President Paul Kagame says Rwanda’s deal with the UK on migrants is not about money
Rwandan President Paul Kagame says his country is not “trading human beings”, in his his first comments on Rwanda’s deal with the UK on migrants.
Under the deal, asylum seekers arriving in the UK on small boats will be relocated to Rwanda for processing and resettlement.
The controversial £120m ($15m) deal has made global headlines and the authorities in both countries have faced criticism.
Mr Kagame – who was on a visit to Congo-Brazzaville, Jamaica, and Barbados when the deal was signed – said it would be a mistake to think Rwanda was just getting money for migrants.
“We are not trading human beings, please, we are actually helping,” he said during a virtual seminar with US’s Brown University.
Mr Kagame said the UK approached Rwanda because of “what we managed in the Libyan case”.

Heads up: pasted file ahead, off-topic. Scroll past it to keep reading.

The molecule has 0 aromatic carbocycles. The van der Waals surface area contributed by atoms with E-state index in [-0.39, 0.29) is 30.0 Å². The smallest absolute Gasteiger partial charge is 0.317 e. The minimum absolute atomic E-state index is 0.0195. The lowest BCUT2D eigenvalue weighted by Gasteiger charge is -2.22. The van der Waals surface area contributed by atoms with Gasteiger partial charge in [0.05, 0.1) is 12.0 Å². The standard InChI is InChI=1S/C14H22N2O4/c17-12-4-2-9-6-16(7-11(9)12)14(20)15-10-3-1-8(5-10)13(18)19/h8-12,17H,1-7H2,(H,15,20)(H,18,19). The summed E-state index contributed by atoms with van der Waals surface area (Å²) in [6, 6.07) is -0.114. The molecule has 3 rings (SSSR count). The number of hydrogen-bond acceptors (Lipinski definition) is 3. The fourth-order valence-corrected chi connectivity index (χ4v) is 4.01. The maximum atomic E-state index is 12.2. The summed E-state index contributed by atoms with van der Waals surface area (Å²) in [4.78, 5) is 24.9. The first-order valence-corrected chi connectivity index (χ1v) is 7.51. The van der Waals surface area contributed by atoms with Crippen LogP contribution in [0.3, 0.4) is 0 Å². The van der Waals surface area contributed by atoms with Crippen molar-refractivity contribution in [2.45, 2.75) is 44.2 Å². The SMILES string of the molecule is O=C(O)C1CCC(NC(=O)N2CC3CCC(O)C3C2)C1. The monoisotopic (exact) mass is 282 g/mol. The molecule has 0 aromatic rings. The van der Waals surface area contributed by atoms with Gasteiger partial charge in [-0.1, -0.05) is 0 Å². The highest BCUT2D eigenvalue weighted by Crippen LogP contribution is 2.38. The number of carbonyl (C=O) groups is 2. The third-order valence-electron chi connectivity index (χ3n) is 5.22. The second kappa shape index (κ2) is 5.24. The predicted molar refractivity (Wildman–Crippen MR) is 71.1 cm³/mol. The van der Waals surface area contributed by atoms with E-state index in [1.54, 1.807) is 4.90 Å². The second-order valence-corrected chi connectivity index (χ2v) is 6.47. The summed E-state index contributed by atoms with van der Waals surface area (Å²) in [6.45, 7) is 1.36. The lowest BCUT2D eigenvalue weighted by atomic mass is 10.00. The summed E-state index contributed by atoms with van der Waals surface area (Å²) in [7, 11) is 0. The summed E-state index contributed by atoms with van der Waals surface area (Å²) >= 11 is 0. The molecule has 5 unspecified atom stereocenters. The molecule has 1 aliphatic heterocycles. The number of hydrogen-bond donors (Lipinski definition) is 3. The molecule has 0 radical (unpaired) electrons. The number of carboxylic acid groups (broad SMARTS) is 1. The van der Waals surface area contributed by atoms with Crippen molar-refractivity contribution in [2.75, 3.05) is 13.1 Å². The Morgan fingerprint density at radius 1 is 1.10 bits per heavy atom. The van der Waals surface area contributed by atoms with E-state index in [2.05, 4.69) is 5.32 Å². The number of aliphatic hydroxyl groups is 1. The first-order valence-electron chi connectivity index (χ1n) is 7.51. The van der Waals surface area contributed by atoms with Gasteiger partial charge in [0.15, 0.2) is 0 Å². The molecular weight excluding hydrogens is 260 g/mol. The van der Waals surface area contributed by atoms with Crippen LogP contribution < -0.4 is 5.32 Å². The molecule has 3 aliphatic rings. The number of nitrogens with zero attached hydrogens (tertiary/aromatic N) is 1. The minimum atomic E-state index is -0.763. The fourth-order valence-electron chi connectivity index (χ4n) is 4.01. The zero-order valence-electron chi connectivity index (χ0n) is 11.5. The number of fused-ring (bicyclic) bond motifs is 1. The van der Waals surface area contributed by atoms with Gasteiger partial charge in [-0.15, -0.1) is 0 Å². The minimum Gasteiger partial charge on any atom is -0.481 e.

He said he decided in 2018 when he chaired the African Union that Rwanda would offer shelter to migrants stuck in Libya while trying to cross to Europe.
Nearly 1,000 migrants have since been taken to Rwanda for processing, with two-thirds of them being relocated to European countries and Canada.
Mr Kagame praised this as a successful process for the UK and other European countries “who have problems of migration”.
He said Rwanda was helping to deal with migrant smuggling, noting that the UK wanted “an orderly way of sorting out people they’ll accept and others they can say no”.
Two opposition parties in Rwanda have called the deal “unrealistic” and called on the government to focus on local problems instead of solving the “burdens of rich countries”.
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